In Somaliland, the British Protectorate Administration first introduced a taxation system. Still, Somalilanders were deemed tax as an unfair obligation at that time, which they refused to pay it and yet the majority of the citizens have misconceptions about the fundamental concept behind levying it and benefits they receive for paying it since then they evade it as there is lack of plentiful tax education and awareness in Hargeisa’s citizens towards tax. Moreover, the local government administration doesn’t put a sound effort to educate well for the citizens about the importance and reward for paying it. Still, the problematic issue is that most of the citizens merely pay tax-avoiding not to be detained, so they evade if it’s conceivable. This violates one of the fundamental canons of tax. Particularly, the canon of simplicity formulated by Adam Smith underlines that the tax should be easily understandable by the motive behind levying it for taxpayers and must not be complicated.
The tax administration system in Hargeisa Municipal is inefficient and ineffective in collecting tax charges from taxpayers; meanwhile, they don’t have proper and well-developed database systems in which all taxpayers’ information can be kept, accessed, and traced. However, in a property tax, Hargeisa Municipality uses a Geographic Information System- GIS, which makes it the most significant portion of property tax revenue, despite potentially untapped yet.
In addition to this, taxpayers living in Hargeisa’s low morale and willingness towards tax payment encourage them not to pay it as they perceive the system as corruptive. All the taxes they pay will be mismanaged because the public mistrust has faded away time over time, so they try to evade it. Besides that, if tax rates are high, it’s more probable that the taxpayers won’t pay the tax charged. Finally, some of the taxpayers in Hargeisa collude with tax collectors, so they give bribery money less than tax charges as tax collectors themselves don’t get enough salaries that cover their overall needs.
This prevalence of tax evasion has left the local government’s budget ineffective as it leads not to achieve targeted revenues since a large number of accrued taxes can’t be collected; this causes poor public service delivery.
To overcome this prevalence, the city government should try to enhance tax education and awareness of citizens towards tax by formulating a prolific strategy to educate citizens more about tax and tax laws since taxpayers are mostly literate- business owners who are regular taxpayers are not educated—for instance, establishing a team that their responsibility is for merely educating tax and carrying out awareness programs which can sometimes launch a reach-out campaign by visiting taxpayers for enlightening more about taxation.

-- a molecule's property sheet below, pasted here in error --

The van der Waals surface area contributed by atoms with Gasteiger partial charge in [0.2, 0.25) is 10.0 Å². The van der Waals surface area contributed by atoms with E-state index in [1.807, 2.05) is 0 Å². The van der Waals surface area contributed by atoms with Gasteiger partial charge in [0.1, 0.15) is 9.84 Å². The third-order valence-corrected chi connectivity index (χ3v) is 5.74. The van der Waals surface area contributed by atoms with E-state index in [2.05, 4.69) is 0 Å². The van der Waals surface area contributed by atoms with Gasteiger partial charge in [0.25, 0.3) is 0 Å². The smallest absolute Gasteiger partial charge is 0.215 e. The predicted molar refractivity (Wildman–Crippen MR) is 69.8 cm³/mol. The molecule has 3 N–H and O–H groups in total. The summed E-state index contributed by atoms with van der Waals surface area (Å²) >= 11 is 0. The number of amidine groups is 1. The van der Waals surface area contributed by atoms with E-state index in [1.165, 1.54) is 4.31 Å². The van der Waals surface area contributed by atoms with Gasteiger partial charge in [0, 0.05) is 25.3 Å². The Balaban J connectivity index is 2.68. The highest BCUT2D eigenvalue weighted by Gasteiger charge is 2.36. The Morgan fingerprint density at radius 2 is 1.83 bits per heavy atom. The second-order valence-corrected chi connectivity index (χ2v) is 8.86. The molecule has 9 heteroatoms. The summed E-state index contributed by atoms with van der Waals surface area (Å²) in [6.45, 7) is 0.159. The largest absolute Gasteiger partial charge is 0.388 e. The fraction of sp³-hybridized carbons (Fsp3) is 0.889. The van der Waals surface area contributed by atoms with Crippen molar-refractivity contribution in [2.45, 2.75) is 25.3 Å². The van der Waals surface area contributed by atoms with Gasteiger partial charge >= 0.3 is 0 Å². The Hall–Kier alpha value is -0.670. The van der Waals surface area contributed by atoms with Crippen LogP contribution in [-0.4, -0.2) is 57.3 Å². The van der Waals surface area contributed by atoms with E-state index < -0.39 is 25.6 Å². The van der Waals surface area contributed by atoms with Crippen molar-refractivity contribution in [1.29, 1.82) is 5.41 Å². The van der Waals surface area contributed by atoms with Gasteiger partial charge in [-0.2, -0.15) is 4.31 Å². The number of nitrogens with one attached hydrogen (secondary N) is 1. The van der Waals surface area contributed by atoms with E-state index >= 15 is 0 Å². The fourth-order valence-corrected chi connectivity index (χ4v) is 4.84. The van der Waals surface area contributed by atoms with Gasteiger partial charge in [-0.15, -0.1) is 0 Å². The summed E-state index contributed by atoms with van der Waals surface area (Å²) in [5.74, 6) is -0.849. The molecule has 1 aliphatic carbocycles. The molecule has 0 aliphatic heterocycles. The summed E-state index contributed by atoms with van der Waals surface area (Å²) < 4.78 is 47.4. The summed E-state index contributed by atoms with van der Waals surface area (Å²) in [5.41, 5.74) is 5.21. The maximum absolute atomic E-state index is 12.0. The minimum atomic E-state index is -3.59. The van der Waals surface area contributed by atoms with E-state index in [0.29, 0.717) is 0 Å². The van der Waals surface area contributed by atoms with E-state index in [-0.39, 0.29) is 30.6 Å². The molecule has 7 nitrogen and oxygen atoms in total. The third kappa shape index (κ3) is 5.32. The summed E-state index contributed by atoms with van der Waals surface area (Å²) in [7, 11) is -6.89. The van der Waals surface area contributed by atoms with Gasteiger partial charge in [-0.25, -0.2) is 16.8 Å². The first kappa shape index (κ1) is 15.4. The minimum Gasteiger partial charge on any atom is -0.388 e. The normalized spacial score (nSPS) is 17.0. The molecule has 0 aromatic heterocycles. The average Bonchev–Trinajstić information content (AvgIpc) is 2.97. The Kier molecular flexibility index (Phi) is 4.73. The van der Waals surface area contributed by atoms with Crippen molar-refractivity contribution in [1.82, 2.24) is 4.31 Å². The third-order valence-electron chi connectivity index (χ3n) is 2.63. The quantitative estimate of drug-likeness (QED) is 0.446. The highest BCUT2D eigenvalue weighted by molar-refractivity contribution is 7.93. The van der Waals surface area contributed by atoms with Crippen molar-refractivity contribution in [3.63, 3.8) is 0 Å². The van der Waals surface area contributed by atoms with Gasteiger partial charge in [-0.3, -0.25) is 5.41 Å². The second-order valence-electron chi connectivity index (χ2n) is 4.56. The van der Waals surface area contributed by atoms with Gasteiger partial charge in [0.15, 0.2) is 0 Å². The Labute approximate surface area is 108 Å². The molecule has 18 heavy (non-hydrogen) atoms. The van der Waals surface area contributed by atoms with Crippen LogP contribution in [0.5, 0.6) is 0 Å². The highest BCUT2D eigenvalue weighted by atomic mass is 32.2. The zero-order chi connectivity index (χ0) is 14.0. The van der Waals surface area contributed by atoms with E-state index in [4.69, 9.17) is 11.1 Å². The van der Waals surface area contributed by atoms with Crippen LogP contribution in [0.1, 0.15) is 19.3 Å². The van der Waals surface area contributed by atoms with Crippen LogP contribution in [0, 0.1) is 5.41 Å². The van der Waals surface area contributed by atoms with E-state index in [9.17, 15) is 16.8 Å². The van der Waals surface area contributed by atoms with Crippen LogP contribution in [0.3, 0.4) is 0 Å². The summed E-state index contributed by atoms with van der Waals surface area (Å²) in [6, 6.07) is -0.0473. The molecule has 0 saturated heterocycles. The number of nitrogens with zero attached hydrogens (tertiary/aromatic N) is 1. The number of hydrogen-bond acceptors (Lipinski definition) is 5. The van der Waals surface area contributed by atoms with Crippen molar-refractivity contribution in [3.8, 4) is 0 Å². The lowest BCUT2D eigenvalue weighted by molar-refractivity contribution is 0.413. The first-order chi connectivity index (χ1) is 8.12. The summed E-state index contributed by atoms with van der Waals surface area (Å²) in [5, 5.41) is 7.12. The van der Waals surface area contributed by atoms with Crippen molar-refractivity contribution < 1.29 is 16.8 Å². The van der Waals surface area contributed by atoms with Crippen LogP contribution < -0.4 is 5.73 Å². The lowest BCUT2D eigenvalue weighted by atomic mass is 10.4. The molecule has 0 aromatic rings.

Moreover, to change taxpayer’s negative attitude and willingness towards tax payment, all information related to the local council shouldn’t be ambiguous; for instance, the budget details must be easily accessible, and likewise audited budget performance at the end of the year should be set and it should be publicly disseminated, which entails the details about revenues collected and where it was also spent they should be publicly accountable if it’s indispensable.
To improve tax collection, the city government should attempt to acquire a well-developed database system in which all information about taxpayers can be retrieved. The city government should establish a compliance centre where taxpayers are cared for and recorded compliances. Intensive training and developmental sessions should be given to tax personnel to collect accrued taxes effectively similarly to avoid accepting to collude with taxpayers, and enough pays should be given to them. Also, fringe benefits like rewards must be given to the tax collectors who have done their job effectively.
Lastly, the very inspiring news is that the combined elections which recently took place in Somaliland had revived thousands and thousands of citizen’s diminishing hopes which were losing their faith of experiencing a change in one day when Moge, who was anti tribalism activist, got 26K votes which were the highest ever votes in the history of Somaliland’s local council elections and lastly became the new elected and uncontested mayor of Hargeisa City Government for a subsequent five years since then Hargeisians are starving a positive change to come for him and the latest local councils as well. The election of Moge will merely reestablish and rebuild the citizen’s mistrust towards the Local Government, which will encourage them to pay their tax charges.
Subeir A. Salah, is a young researcher based in Hargeisa, Somaliland, who accredited a bachelor degree of Art in Accounting and Finance at Somaliland Civil Service Institute and now engages in pursuing an advanced degree in this field of study. The writer is always interested in researching and writing more about this field in our context.